Harvard Health Blog

Join the discussion with experts from Harvard Health Publishing and others like you on a variety of health topics, medical news and views.

Supporting your newborn’s health: Intestinal colonization after elective cesarean section

Allan Walker, MD

Contributor

The development of the microbiome begins before birth, but there is a profound difference in the colonizing bacteria if a baby is born by elective cesarean section rather than vaginal birth that can affect a child’s health and risk of disease.

Digesting the latest research on eggs

Another study is questioning the healthfulness of eggs, but whether or not you should eat fewer eggs depends on your overall diet and your risk of cardiovascular disease.

Hands-only CPR: A lifesaving technique within your reach

For more than a decade, national guidelines have recommended the simpler, hands-only version of CPR for cardiac arrests that occur outside a hospital. Even if you haven’t had a training course, administering CPR keeps blood circulating in a cardiac arrest victim until medical help arrives.

Simplify your workout with lap swimming

Lap swimming is a very effective workout: aerobics, strengthening, and stretching in one activity. Make sure you’re reasonably healthy before diving in, but even if you’re not, or if you don’t know how to swim, aquatic exercises are beneficial, too.

Colorectal cancer screening before age 50?

While the incidence of colorectal cancer has declined among older adults, it has increased in people younger than 50. The American Cancer Society now recommends that adults be screened for this condition starting at age 45.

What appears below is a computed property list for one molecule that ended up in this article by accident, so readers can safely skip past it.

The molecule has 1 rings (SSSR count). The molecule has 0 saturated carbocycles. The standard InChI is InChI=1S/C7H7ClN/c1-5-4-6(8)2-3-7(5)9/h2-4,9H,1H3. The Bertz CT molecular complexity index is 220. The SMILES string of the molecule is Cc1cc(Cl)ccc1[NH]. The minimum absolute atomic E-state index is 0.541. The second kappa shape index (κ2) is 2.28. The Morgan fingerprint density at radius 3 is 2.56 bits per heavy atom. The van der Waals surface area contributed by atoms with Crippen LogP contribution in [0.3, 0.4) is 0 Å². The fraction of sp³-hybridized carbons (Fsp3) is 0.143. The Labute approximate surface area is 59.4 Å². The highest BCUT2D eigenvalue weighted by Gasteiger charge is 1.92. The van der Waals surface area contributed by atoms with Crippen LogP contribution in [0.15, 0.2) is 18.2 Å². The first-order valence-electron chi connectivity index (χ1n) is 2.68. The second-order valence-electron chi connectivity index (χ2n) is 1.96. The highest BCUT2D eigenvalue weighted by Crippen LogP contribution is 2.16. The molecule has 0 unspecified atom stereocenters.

Trouble reading? Try these workarounds

Trouble reading may stem from physical challenges, difficulty concentrating, traumatic brain injury, or mild cognitive impairment. After an evaluation, try these workaround strategies.

Showering daily — is it necessary?

Robert H. Shmerling, MD

Faculty Editor, Harvard Health Publishing

While many people shower or bathe daily, it’s not necessary and may not be wise for your skin. Concerns about water use –– and what’s in our water –– also are worth considering.

Thunderclap headache: The “worst headache of my life”

A thunderclap headache is a sudden, extremely severe headache associated with several possible causes. It’s considered a medical emergency and should be treated as soon as possible.

Fiber-full eating for better health and lower cholesterol

Monique Tello, MD, MPH

Contributing Editor

Most Americans don’t eat enough fiber, and many people say it’s because they are worried about eating too many carbs, but eating the right kind of carbs is what makes the difference, and it’s not that difficult to meet the recommended daily amount.

Trouble keeping information in mind? Could be sleep, mood — or age

Most people experience some degree of decreased memory as they get older, but memory performance is also affected by mood and sleep quality, and these are factors that can be controlled and improved.